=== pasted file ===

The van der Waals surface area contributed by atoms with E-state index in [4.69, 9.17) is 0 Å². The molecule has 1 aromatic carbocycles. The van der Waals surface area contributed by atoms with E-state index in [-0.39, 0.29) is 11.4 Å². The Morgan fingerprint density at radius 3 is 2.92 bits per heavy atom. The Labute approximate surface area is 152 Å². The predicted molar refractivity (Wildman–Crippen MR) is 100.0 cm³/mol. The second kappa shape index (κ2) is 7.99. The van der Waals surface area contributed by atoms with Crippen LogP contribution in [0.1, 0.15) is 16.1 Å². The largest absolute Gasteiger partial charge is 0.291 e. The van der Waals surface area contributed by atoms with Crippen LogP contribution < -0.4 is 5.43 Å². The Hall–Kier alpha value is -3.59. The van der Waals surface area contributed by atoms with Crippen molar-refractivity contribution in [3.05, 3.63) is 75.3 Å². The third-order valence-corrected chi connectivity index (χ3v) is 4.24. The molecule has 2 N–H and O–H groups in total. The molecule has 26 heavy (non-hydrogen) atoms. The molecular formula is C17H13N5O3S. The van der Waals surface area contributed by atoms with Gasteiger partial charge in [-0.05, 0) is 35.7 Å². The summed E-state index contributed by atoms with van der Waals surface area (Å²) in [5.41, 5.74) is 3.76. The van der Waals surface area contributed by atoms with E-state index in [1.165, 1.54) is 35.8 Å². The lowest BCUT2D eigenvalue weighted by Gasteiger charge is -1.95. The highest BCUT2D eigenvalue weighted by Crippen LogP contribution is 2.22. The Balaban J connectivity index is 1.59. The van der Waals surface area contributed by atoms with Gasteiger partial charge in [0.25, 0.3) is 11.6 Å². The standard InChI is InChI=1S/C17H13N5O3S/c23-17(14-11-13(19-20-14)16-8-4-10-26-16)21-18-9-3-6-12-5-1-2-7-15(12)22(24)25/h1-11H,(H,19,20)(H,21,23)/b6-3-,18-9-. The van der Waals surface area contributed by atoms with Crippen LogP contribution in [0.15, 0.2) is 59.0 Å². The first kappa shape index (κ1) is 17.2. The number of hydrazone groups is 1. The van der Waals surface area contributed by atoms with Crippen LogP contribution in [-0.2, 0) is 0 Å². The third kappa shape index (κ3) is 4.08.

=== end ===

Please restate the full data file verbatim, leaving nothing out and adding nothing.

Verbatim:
The van der Waals surface area contributed by atoms with E-state index in [4.69, 9.17) is 0 Å². The molecule has 1 aromatic carbocycles. The van der Waals surface area contributed by atoms with E-state index in [-0.39, 0.29) is 11.4 Å². The Morgan fingerprint density at radius 3 is 2.92 bits per heavy atom. The Labute approximate surface area is 152 Å². The predicted molar refractivity (Wildman–Crippen MR) is 100.0 cm³/mol. The second kappa shape index (κ2) is 7.99. The van der Waals surface area contributed by atoms with Crippen LogP contribution in [0.1, 0.15) is 16.1 Å². The largest absolute Gasteiger partial charge is 0.291 e. The van der Waals surface area contributed by atoms with Crippen LogP contribution < -0.4 is 5.43 Å². The Hall–Kier alpha value is -3.59. The van der Waals surface area contributed by atoms with Crippen molar-refractivity contribution in [3.05, 3.63) is 75.3 Å². The third-order valence-corrected chi connectivity index (χ3v) is 4.24. The molecule has 2 N–H and O–H groups in total. The molecule has 26 heavy (non-hydrogen) atoms. The molecular formula is C17H13N5O3S. The van der Waals surface area contributed by atoms with Gasteiger partial charge in [-0.05, 0) is 35.7 Å². The summed E-state index contributed by atoms with van der Waals surface area (Å²) in [5.41, 5.74) is 3.76. The van der Waals surface area contributed by atoms with E-state index in [1.165, 1.54) is 35.8 Å². The lowest BCUT2D eigenvalue weighted by Gasteiger charge is -1.95. The highest BCUT2D eigenvalue weighted by Crippen LogP contribution is 2.22. The Balaban J connectivity index is 1.59. The van der Waals surface area contributed by atoms with Gasteiger partial charge in [0.25, 0.3) is 11.6 Å². The standard InChI is InChI=1S/C17H13N5O3S/c23-17(14-11-13(19-20-14)16-8-4-10-26-16)21-18-9-3-6-12-5-1-2-7-15(12)22(24)25/h1-11H,(H,19,20)(H,21,23)/b6-3-,18-9-. The van der Waals surface area contributed by atoms with Crippen LogP contribution in [0.15, 0.2) is 59.0 Å². The first kappa shape index (κ1) is 17.2. The number of hydrazone groups is 1. The van der Waals surface area contributed by atoms with Crippen LogP contribution in [-0.2, 0) is 0 Å². The third kappa shape index (κ3) is 4.08.